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Architecture in films: 6 iconic buildings

In addition to an A-list cast, witty script and awe-inspiring locales, some movies are truly visually-driven masterpieces which feature beautiful cinematography and exquisite architecture.

Expectedly so, with an influx of architects crossing over to the film industry over the past centuries – as both are creative, high-profile fields. According to BBC, architecture students who spent five-figure sums on their education are using their digital animation and design skills to break into Hollywood. With all that glamour, who could blame them?

The result? Stunning movie sets, buildings and apartments that we design-centric nerds focus on – even more than Ben Affleck or Scarlett Johansson themselves. After all, brilliant architecture in a movie is just as important its characters.

Take a look at these major films which feature iconic architecture that stand out and are memorable – sometimes, even when the movies are not.

(Main image credit: Marvel Studios

A Single Man

The John Lautner creation in A Single Man is what mid-century architecture dreams are made of. With designer-turned-director Tom Ford leading the filming process, it is no surprise then that aesthetics and design plays a huge role in the movie.

The architecture featured in the movie is the Schaffer Residence in Verdugo Hills, hidden in a wooded valley at the foot of the Verdugo Mountains – featuring redwood, concrete and glass exteriors. Built in 1949, the form and orientation of the architecture was influenced by the oak forest surrounding it.

(Image credit: Judith Lautner/John Lautner Foundation)

Grand Budapest Hotel

Anyone who has seen Wes Anderson’s movies wouldn’t be surprised to find out that Anderson once dreamt of being an architect. Quite evidently, as his movies mostly revolve around a single, highly detailed, often custom-built location. His 2014 award-winning film Grand Budapest Hotel is no exception.

Inspired by features of several different hotels, the focus of Anderson’s Grand Budapest Hotel is a lavish, pastel-hued building situated atop an alp. Bearing a strong resemblance to the architecture featured in the movie is the Palace Bristol in Valencia – which features the same ornate pink facade, grandeur and surrounding landscape.

(Image credit: Grand Budapest Hotel

Iron Man

Tony Stark’s mansion built in Malibu is #mancavegoals. Boasting stunning sea views of the Californian coastline, an infinity pool and a dedicated helipad, the property dreamt up by Phil Saunders is the perfect residence for a multi-billionaire.

The mansion may be conceptual and a product of computer graphics, but it was apparently modelled after a real apartment perched on a cliff of La Jolla in San Diego – an 11,000 square feet mansion with 4 bedrooms, 6 bathrooms and private access to the beach. You can ball like Tony Stark, after all.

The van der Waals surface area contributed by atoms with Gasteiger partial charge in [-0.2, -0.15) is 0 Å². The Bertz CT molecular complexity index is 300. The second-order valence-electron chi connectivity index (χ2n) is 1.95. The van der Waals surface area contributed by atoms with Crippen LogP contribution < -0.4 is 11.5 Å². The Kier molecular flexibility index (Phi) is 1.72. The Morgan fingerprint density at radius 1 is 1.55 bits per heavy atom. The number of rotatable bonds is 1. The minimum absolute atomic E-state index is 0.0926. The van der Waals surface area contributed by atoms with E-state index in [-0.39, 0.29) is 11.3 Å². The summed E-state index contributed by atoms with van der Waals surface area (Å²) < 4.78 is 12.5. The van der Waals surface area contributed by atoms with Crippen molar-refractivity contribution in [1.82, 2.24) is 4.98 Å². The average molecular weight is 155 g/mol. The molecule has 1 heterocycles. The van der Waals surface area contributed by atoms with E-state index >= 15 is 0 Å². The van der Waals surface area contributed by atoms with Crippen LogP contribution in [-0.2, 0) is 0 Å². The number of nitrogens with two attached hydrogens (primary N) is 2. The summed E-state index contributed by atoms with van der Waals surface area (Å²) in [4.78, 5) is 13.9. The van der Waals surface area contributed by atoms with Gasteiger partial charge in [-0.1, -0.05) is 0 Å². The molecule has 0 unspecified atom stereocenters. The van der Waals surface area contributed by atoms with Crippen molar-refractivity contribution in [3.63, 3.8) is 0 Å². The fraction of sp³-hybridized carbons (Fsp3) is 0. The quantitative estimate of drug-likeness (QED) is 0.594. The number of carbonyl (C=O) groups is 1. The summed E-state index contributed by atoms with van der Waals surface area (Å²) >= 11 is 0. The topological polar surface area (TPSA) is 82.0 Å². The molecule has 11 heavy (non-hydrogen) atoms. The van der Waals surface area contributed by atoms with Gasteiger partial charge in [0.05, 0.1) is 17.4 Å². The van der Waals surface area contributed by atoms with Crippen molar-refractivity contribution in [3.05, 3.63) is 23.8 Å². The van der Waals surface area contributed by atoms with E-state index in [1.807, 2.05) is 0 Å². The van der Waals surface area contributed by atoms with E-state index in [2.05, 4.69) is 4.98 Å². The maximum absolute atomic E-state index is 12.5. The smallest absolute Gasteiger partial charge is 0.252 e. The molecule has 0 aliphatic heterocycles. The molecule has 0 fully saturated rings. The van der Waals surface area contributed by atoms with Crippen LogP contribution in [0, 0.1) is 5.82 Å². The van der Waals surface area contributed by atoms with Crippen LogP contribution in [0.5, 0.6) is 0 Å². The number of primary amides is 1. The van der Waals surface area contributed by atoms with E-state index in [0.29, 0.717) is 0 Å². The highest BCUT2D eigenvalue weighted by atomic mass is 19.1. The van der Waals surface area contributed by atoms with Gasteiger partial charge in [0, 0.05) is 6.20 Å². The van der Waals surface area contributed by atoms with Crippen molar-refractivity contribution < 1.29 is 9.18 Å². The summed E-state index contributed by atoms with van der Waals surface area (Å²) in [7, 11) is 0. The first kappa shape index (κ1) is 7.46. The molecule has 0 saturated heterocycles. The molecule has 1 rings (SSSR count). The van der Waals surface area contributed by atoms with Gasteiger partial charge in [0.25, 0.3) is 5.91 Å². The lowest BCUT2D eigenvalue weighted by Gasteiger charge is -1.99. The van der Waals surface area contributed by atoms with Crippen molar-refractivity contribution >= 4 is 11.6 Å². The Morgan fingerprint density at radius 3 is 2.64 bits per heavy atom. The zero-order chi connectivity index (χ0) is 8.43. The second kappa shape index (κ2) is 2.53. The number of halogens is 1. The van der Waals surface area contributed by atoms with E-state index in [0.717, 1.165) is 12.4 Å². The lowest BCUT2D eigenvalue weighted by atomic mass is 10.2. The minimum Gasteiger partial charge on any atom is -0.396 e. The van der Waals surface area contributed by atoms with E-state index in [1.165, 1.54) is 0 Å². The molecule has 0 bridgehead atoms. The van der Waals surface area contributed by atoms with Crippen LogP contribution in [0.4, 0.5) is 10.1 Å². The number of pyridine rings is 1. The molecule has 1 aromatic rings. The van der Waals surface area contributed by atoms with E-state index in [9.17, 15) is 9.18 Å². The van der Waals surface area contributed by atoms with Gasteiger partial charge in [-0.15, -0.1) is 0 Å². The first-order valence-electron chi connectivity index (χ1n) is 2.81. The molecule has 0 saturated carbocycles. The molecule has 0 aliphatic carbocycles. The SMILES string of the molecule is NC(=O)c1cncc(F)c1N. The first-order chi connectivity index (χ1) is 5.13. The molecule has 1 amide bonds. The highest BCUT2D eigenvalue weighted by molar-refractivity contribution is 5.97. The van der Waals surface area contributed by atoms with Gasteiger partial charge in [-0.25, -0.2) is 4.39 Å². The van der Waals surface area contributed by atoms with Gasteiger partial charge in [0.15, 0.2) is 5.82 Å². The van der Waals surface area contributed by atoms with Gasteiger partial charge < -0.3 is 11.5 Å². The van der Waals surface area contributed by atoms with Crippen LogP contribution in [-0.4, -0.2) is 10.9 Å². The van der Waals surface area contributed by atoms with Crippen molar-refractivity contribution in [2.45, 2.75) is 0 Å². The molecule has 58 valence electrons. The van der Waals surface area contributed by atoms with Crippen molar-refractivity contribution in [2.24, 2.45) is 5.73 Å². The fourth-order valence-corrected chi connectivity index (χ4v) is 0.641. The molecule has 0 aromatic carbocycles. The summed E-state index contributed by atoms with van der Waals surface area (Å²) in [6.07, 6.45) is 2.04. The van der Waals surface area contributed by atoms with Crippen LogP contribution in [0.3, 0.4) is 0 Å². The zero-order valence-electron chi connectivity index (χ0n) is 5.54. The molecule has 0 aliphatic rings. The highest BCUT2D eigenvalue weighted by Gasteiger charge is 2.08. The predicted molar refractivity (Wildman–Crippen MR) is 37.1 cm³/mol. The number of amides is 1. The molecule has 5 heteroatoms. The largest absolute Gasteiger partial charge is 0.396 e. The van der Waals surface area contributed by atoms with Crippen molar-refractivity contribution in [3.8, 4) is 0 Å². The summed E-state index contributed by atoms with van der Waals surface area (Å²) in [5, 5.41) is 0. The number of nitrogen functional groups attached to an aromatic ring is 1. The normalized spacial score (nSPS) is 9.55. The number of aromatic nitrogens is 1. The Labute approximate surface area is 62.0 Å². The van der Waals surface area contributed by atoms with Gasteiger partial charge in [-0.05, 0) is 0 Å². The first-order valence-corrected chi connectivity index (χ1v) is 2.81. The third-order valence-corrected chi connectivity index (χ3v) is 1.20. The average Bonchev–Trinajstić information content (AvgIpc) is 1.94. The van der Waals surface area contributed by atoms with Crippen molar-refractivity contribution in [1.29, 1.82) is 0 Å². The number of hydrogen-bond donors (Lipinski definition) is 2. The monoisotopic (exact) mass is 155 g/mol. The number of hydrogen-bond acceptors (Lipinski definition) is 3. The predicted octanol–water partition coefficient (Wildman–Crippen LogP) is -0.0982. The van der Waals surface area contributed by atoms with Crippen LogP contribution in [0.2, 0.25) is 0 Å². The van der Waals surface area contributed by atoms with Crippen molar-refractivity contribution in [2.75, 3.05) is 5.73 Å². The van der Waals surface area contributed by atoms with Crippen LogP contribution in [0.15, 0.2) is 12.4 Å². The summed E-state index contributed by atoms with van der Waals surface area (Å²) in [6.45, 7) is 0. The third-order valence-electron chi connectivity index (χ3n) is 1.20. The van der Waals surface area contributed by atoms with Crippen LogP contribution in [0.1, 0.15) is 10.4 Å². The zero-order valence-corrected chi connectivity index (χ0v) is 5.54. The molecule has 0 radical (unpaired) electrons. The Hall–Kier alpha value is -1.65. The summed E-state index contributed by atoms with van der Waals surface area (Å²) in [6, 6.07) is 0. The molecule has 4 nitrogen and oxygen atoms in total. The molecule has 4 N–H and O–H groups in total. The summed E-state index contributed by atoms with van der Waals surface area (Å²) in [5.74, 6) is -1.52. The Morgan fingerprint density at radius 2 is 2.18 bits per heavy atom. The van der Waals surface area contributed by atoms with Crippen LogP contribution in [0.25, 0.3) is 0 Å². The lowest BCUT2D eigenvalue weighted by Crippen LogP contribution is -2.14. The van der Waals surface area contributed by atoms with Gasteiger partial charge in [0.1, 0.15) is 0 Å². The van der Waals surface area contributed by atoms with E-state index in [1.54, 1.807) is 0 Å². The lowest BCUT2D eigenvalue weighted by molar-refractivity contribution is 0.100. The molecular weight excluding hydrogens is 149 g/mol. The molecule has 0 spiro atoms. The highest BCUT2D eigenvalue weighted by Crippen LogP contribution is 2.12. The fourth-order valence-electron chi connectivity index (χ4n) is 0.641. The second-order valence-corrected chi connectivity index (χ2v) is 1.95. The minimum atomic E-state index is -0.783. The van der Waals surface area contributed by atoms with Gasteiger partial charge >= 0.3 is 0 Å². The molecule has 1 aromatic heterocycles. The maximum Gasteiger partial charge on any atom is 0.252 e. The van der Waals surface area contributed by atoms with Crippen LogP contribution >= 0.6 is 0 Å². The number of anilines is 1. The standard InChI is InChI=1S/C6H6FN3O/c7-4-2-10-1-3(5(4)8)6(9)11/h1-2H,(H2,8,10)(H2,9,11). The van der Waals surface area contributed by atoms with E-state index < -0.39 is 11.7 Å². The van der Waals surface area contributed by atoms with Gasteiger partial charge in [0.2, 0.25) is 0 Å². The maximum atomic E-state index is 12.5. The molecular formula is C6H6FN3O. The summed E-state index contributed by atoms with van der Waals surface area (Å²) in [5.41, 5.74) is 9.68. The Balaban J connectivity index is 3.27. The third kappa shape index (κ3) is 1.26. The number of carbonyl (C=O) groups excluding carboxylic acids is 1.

(Image credit: Marvel Studios

Ferris Bueller’s Day Off

One of the most memorable houses captured on film is the all-glass, freestanding modernist garage in the 1986 movie Ferris Bueller’s Day Off. The garage nestled in Highland Park, Chicago is the same one lead character Cameron Frye drove his dad’s 1961 Ferrari 250 GT California Spyder convertible into.

The 4-bedroom, 4-bath house was designed in 1953 by A. James Speyer and David Haid – and was sold in 2014 for S$1.5 million after five years on the market.

(Image credit: Paramount Pictures


The 21st-century vampire doesn’t lurk in the shadows in a medieval castle and sleep in a coffin. The 21st-century vampire is a broody, (arguably) handsome man who lives in a beautiful glass house in the forest – and glitters in the sun.

The Hoke House, designed by architect Jeff Kovel, is the home base of the Cullen family in the Twilight series. In real life, the building is home to Nike executive John Hoke and his family. Located at the border of Portland’s Forest Park, the residence’s design is an interplay between the vibrant outdoor environment and dramatic interior spaces that frame the expanse of the surroundings.

(Image credit: Skylab Architecture


The Great Gatsby

Watching The Great Gatsby, we were dazzled by the raucous parties and lavish flapper costumes. However, what really stood out was Jay Gatsby’s outrageous Long Island mansion. After all, the F. Scott Fitzgerald did want to illustrate America’s obsession with wealth and material things – and the house itself is symbolic of that.

With interiors just as lavish as its exterior, the Gatsby’s mansion is undoubtedly one of the most memorable settings in movie history. While the film took place in the Roaring Twenties, the mansion was dreamt up by set designer Catherine Martin and based on Long Island’s real architectural flair – with its architecture inspired by Oheka Castle, La Selva, and Beacon Towers.

(Image credit: The Great Gatsby) 


Dewi Nurjuwita
Senior Writer
Dewi Nurjuwita is a travel and design writer who can be found exploring the streets of foreign cities with passport in one hand and a cup of coffee in the other.